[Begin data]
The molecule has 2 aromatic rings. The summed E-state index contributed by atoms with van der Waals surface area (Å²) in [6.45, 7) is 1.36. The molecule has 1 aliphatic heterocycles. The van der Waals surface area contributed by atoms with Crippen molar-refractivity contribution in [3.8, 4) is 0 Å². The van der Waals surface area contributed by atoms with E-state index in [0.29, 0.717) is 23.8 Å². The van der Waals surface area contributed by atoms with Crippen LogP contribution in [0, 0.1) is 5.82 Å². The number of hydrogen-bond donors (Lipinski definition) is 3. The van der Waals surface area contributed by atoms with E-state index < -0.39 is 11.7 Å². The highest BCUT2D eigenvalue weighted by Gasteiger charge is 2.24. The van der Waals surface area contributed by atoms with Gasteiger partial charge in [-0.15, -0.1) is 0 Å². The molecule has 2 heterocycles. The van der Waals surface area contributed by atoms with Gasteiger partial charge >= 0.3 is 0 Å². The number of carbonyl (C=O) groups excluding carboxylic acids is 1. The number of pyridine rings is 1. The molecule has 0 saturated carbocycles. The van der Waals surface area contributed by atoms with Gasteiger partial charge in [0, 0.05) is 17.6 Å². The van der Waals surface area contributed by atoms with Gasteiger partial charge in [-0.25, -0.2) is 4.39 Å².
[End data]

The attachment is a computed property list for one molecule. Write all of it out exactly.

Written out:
The molecule has 2 aromatic rings. The summed E-state index contributed by atoms with van der Waals surface area (Å²) in [6.45, 7) is 1.36. The molecule has 1 aliphatic heterocycles. The van der Waals surface area contributed by atoms with Crippen molar-refractivity contribution in [3.8, 4) is 0 Å². The van der Waals surface area contributed by atoms with E-state index in [0.29, 0.717) is 23.8 Å². The van der Waals surface area contributed by atoms with Crippen LogP contribution in [0, 0.1) is 5.82 Å². The number of hydrogen-bond donors (Lipinski definition) is 3. The van der Waals surface area contributed by atoms with E-state index < -0.39 is 11.7 Å². The highest BCUT2D eigenvalue weighted by Gasteiger charge is 2.24. The van der Waals surface area contributed by atoms with Gasteiger partial charge in [-0.15, -0.1) is 0 Å². The molecule has 2 heterocycles. The van der Waals surface area contributed by atoms with Gasteiger partial charge >= 0.3 is 0 Å². The number of carbonyl (C=O) groups excluding carboxylic acids is 1. The number of pyridine rings is 1. The molecule has 0 saturated carbocycles. The van der Waals surface area contributed by atoms with Gasteiger partial charge in [0, 0.05) is 17.6 Å². The van der Waals surface area contributed by atoms with Gasteiger partial charge in [-0.25, -0.2) is 4.39 Å².